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The Financial Ironmonger Blog No 1/2018

The Financial Ironmonger Blog No 1/2018

Every week our guest blogger, David Oakes of Mosaic Money Management (aka The Financial Ironmonger), shares with us his take on some of the major UK and overseas macro and political events that shaped the previous week.

Please be reminded the value of investments, and the income from them, may fall or rise. The views expressed in this article are those of the author at the date of publication and not necessarily those of Chelverton Asset Management Limited or Mosaic Money Management. The contents of this article are not intended as investment or tax advice and will not be updated after publication unless otherwise stated.


The National Health Service is in crisis again, apparently. For those readers who are unfamiliar with the model, it is the only health service in the world that is free at the point of entry, and as with any other product that is free, it is impossible to satisfy demand, leading to a gross waste of resources. Imagine if Starbucks gave away free cappuccinos; most would end up half drunk, at best, in a bin.

Crisis is therefore the wrong description, implying that this was somehow unforeseen, whereas it has been blindingly obvious, for as long as I can remember, that the system would eventually collapse under the weight of expectations. The politicians’ answer has always been to throw more money at it, palliative care rather than the surgical reform needed. How it got in to this state is a long, and complex, question, but it is always a high priority for voters, and therefore a political football.

Medical science has advanced beyond recognition in the seventy years since the NHS started, so treatments are more complex, and expensive. These advances mean that people live longer, which we all want to do, but only in good health. Before the Great Recession, local councils were responsible for the care of the elderly, but budget cuts have inadvertently forced this cost on to the NHS, jamming up the system at the same time.

At the other end, the young have a sense of entitlement, thereby using resource that could be better deployed. No amount of education will persuade people to respect a system that is free; indeed it is thought that £1bn a year is lost because people fail to turn up to appointments. The obvious answer is to make a charge, refundable when you turn up. There should also be a charge for self- inflicted admission, such as drunks on Friday evenings.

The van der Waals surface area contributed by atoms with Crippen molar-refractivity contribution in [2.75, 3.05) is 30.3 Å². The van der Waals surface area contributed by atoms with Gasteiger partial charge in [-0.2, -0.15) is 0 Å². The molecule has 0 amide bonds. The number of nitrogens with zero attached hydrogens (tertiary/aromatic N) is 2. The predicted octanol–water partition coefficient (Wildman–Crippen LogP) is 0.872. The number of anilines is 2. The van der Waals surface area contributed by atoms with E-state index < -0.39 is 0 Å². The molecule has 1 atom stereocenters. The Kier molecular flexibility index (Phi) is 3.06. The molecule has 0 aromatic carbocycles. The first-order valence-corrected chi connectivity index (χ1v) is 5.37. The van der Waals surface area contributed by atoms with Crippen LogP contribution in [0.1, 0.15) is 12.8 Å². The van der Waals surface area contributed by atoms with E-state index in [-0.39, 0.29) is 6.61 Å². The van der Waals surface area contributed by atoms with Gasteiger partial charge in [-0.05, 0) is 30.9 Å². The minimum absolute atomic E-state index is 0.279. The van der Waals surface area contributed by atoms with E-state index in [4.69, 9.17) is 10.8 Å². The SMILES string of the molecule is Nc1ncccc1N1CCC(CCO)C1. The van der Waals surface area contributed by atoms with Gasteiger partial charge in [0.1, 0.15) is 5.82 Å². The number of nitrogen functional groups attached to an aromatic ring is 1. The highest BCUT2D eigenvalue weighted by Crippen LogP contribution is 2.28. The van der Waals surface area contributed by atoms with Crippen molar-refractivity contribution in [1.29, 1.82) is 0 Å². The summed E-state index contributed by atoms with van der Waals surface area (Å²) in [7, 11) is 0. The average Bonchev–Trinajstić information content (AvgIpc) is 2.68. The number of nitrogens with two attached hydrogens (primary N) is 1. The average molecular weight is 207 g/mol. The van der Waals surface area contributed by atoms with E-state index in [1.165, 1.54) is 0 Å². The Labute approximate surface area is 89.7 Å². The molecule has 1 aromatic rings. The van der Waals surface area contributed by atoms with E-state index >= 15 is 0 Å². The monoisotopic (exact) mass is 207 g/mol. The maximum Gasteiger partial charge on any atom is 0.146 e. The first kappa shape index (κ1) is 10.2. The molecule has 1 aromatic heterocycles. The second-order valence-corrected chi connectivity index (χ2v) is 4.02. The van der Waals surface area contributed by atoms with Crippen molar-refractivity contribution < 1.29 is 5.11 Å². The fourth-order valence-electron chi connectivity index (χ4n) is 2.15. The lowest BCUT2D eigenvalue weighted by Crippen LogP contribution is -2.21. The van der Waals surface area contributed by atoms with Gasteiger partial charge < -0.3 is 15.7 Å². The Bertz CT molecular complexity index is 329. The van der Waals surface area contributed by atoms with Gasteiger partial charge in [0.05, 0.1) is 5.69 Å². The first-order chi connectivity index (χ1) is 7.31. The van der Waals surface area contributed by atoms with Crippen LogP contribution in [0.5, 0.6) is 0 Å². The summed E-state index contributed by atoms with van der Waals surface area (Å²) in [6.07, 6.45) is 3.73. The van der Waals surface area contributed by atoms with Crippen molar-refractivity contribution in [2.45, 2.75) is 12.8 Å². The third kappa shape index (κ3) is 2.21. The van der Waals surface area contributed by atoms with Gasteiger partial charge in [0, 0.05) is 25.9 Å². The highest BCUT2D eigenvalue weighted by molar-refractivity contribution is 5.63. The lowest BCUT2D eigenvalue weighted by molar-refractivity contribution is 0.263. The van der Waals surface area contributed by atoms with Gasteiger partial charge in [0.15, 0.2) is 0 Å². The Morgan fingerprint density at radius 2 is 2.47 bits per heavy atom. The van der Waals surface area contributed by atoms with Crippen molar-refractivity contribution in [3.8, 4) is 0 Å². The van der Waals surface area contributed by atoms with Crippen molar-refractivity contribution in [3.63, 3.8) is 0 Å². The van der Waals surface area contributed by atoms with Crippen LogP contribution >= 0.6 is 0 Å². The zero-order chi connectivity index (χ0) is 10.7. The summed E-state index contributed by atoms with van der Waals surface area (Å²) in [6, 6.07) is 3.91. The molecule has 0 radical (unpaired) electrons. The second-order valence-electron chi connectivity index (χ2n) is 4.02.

Beyond that, there needs to be a much wider discussion across political parties about the future shape of the whole thing, now thought to be the second largest employer in the world, at circa 1.6mn people, which is totally unsustainable. The chances of that are somewhat south of zero. So, you can predict that NHS crisis will be the headline this time next year, unless it really does grind to a halt, which would probably cause the government to fall, such is the political toxicity surrounding it.

Meanwhile, the Prime Minister is widely reported to be contemplating a reshuffle next week of her cabinet, having lost three ministers before Christmas, although none of them qualified as Wise Men. Nor are the backbenches full of them, either. There is not a lot of talent out there, whether you be a Coach, or a Manager; there is no money, and she lacks a majority. A referee without a whistle sums up her plight.

Equity markets, meanwhile, have reached record highs, in many parts of the globe. Some find this understandable, others not. I tend to the former camp, albeit with reservations. Whilst registrations of hybrids and pure electric vehicles in Norway has now exceeded 50% of all new sales, it cannot be extrapolated globally. India, the fifth largest economy in the world, lacks basic sanitation, let alone roads suitable for existing cars.

Any sort of shift will take a long time, not least evidenced by Tesla announcing another production delay; one of my New Year predictions that has come true, already. But, you can see where the trend is going.

On Monday, I should take delivery of this new book detailing the chaotic first months of the Trump presidency, which promises to be a good read. It would appear that his operation is like no others gone before, but the market clearly approves, with Wall Street up 40% since the election. It is not clear what is going to bring this astonishing run to an end, but it will be something that few have spotted.

One possibility is the end of the reign of the Castro brothers, in charge of Cuba since 1959, which is scheduled for April 19th. The regime has always had external assistance, first from the Russians until they went bust in 1991, and more recently from the Venezuelans, who have now suffered the same fate.

It is unclear who is going to take over, whether the people will demand that a capitalist system be adopted, (as happened in Eastern Europe), or just perhaps a newly emboldened Russia will see a strategic opportunity to reassert influence. They have form in filling vacuums, which would surely halt this bull run.


David joined Manchester stockbroker Henry Cooke, Lumsden in 1977 and after becoming a member of the London Stock Exchange in 1984 held a number of senior positions within the firm including Managing Director of the in-house fund management company and member of the Executive Committee.

After senior appointments at Cazenove Fund Management and latterly Mercater Capital Management, David joined Mosaic Money Management in 2013. He has successfully managed private client and fund portfolios for over thirty years and has particular expertise in providing a multi manager service to his loyal client base.

The Financial Ironmonger is a hat-tip to Ironmonger Lane, the location of Chelverton’s London office.